Greek Foreign Minister's visit to Armenia "is imminent" as Azerbaijani aggression continues

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The Greek Foreign Ministry has released a statement that says a Greek diplomatic visit to the Armenian capital of Yerevan "is imminent."

Greek Foreign Minister Nikos Dendias wrote on Twitter: "In my letter to the OSCE Chairman-in-Office, I requested the extraordinary convening of its Permanent Council to escalate tensions in Nagorno-Karabakh (Artsakh), and tomorrow I will have a new communication with the Foreign Minister of Armenia Zohrab Mnatsakanyan."

The OSCE, Organization for Security and Co-operation in Europe, is an intergovernmental organization consisting of 57 countries with a focus on conflict prevention.

"The Minister of Foreign Affairs, Nikos Dendias, in his letter to the Albanian Presidency of the OSCE, requested the extraordinary convening of the Permanent Council of the Organization for the immediate discussion of the issue," the statement said.

"A planned visit of Nikos Dendias to Yerevan is imminent," the Foreign Ministry statement continued.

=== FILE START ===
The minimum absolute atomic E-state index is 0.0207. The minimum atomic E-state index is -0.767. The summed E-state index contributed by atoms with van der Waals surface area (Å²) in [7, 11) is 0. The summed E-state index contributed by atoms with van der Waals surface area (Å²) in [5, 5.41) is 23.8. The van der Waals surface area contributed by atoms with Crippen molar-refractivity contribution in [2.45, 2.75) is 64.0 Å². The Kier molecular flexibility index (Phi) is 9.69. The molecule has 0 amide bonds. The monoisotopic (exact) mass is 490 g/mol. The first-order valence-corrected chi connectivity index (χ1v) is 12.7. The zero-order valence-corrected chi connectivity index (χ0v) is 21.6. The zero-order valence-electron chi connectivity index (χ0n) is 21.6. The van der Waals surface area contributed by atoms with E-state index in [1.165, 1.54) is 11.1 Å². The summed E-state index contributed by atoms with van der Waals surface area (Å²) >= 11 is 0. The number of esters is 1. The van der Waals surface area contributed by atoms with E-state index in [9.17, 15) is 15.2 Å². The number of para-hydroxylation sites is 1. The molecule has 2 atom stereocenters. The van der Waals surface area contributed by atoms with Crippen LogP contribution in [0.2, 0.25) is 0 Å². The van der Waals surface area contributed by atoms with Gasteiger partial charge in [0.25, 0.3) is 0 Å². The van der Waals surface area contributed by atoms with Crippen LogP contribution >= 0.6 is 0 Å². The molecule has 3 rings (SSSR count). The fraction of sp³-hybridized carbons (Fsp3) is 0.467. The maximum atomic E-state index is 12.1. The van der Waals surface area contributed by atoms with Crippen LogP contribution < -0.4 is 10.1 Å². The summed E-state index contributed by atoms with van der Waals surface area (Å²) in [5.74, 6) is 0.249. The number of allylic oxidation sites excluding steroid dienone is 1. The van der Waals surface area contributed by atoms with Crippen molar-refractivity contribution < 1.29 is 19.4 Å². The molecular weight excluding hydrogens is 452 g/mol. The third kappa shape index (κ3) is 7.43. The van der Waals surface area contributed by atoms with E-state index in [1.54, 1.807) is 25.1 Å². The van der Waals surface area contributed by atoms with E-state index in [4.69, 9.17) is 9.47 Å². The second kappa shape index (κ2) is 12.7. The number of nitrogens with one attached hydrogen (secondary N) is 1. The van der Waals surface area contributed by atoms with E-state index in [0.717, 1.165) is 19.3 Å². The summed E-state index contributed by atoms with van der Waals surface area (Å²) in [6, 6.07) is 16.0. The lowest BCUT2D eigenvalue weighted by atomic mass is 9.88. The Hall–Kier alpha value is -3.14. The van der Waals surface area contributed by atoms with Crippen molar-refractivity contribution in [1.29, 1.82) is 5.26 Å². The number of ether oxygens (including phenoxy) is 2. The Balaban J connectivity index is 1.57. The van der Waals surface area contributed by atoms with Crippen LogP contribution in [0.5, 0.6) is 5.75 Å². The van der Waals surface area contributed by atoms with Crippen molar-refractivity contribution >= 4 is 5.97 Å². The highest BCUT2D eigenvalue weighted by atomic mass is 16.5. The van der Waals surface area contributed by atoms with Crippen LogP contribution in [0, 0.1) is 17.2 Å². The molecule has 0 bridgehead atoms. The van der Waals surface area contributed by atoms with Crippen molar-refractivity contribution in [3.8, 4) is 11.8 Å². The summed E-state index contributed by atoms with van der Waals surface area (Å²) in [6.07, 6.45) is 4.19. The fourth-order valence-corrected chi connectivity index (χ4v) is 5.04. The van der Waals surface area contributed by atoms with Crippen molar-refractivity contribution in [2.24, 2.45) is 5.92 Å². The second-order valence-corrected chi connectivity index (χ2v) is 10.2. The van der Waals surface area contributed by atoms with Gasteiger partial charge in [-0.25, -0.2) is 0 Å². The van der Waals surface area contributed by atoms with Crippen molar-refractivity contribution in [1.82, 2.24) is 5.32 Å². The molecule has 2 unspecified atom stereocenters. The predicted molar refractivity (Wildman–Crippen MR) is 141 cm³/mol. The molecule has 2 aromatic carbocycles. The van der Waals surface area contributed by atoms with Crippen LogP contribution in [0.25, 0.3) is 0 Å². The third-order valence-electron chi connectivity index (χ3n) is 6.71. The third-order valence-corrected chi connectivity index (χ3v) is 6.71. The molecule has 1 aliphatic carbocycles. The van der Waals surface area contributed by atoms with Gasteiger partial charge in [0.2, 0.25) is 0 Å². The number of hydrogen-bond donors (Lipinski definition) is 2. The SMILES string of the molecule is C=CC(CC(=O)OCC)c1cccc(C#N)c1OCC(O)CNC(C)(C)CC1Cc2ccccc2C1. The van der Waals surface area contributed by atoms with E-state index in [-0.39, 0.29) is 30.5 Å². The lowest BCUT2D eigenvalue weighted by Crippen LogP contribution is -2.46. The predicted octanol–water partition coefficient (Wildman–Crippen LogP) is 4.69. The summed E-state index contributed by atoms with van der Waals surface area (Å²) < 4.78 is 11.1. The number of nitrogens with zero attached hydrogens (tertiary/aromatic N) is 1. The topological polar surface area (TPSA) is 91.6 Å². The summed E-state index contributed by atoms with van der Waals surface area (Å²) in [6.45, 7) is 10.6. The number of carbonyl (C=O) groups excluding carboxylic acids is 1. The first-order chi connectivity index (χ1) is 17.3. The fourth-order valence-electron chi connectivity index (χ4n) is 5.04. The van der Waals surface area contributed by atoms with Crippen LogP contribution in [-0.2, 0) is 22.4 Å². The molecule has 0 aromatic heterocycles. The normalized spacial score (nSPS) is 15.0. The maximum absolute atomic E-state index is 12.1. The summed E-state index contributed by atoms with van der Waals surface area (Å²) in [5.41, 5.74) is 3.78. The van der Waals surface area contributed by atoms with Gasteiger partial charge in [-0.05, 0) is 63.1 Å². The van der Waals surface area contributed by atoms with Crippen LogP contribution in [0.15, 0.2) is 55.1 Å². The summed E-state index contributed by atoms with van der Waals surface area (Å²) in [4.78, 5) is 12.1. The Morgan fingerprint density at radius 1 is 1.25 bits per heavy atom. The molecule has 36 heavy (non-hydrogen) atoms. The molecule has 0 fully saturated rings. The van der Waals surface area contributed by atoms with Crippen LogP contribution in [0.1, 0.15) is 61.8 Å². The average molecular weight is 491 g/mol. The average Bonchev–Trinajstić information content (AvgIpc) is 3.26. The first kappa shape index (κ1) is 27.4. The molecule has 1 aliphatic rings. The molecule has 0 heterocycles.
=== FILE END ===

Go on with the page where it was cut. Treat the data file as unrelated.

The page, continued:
The statement then explained that conflict in Artsakh, or more commonly known as Nagorno-Karabakh, "has a serious impact on regional stability," which is a view highlighted by US Secretary of State Mike Pompeo during his recent visit to Greece.

"The Greek initiative aims to hold a debate within the OSCE with the participation of the two stakeholders and to consider every possible way to de-escalate the crisis. The goal remains the urgent resumption of negotiations within the Minsk Group on the peaceful settlement of the dispute," the statement continued, adding that Greece is ready "to contribute to the efforts for the immediate de-escalation of the crisis."

The Greek Foreign Ministry also highlighted that during the recent phone conversation between Dendias and Mnatsakanyan, "the close ties of friendship between Greece and Armenia were reaffirmed" and that the pair will have another conversation via video conference.

"Greece is convinced that the crisis can only be resolved by peaceful means, through negotiations and not by arms," the statement continued.

"Greece disapproves of any third party intervention that incites tension. In this context, Turkey must refrain from actions and statements that move in this direction," the statement concluded.

On Sunday, Azerbaijan with Turkish-backed renewed its aggression against the Armenian-majority region of Artsakh, which although is recognized as a part of Azerbaijan internationally, achieved de facto independence after a decisive victory in 1994 during their War of Independence.